Retail Redemption

Kishore Biyani is leveraging technology to fuel his comeback  

Soumik Kar

For all the talk of a booming middle class, rising income and growing aspiration, retail has been a tough business in India. No one should know that better than the pioneer of modern retail in the country, Kishore Biyani. Beginning with selling menswear brand, Pantaloons, in 1987, to setting up the first departmental store in 1997, in Kolkata, Biyani emerged as the posterboy of retail who had found the pulse of the nation. 

As consumerism came alive in a prospering economy, Biyani’s ambition only got bigger and he expanded aggressively not just in retail but also into financial services. But the dream run did not last for long; Biyani’s empire struggled post-2008 as the expansion left the Future group with a leveraged balance sheet and a retail model that wasn’t paying off. As a result, Biyani was forced into selling his fashion brand Pantaloons to the Aditya Birla group in 2012. The sale was followed by shutting down of unprofitable stores and massive layoffs. The financial services business, too, was rid off in a slump sale.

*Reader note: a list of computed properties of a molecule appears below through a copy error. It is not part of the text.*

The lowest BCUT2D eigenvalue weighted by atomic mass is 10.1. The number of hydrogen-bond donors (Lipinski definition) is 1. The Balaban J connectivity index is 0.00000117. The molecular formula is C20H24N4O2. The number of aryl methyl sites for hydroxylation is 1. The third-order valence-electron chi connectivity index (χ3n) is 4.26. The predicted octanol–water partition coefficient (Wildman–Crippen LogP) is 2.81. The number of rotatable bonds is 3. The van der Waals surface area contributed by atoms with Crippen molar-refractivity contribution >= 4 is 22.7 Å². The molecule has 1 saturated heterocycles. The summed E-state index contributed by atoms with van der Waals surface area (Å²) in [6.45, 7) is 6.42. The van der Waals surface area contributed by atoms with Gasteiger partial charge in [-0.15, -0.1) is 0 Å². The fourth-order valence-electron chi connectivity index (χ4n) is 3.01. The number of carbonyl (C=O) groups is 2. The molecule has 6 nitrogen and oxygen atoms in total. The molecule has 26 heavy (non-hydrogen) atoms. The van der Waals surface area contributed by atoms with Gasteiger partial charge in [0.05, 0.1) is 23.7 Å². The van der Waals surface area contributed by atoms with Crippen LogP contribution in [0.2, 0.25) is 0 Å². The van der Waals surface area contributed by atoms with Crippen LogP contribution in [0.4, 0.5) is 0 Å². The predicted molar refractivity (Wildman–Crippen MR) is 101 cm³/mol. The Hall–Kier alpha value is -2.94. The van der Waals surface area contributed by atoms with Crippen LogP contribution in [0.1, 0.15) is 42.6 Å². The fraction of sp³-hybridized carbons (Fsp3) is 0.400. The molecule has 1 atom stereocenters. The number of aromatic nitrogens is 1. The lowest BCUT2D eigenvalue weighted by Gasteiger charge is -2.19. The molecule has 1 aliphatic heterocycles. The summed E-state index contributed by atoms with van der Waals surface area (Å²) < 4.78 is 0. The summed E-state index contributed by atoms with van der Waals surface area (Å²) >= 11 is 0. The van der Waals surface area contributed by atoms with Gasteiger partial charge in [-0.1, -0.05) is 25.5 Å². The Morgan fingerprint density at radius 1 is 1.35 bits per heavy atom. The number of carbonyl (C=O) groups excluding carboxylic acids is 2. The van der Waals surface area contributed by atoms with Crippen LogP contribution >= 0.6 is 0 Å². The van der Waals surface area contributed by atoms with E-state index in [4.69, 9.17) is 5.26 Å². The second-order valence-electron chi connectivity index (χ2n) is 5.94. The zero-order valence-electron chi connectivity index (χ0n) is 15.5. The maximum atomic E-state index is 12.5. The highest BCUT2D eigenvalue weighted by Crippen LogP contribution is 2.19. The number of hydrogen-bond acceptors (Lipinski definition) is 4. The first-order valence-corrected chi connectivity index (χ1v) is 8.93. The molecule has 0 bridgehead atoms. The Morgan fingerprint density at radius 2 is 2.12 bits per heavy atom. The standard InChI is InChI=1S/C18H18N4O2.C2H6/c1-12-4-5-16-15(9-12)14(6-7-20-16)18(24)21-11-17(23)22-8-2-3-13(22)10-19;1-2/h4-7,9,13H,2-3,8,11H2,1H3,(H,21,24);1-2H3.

In his second innings, Biyani has altered his retail strategy by choosing to focus only on fashion and grocery and last year, he relisted flagship Future Retail. What hasn’t changed between then and now is his unbridled ambition. Now, Biyani wants to be not just the country’s but Asia’s biggest consumer brand. This time around he wants to leverage technology and big data to fuel his comeback. Even as Big Bazaar and Central stores now have digital screens, Biyani is also focusing on online. Biyani’s new strategy and whether he will get it right this time around is the focus of this issue’s cover story.

Among the other features in the issue, we take a look at how the country’s biggest agrochemical player, UPL, has been outgrowing competition. Then, there is a story on how Kent successfully found its sweet spot in the water purifier business.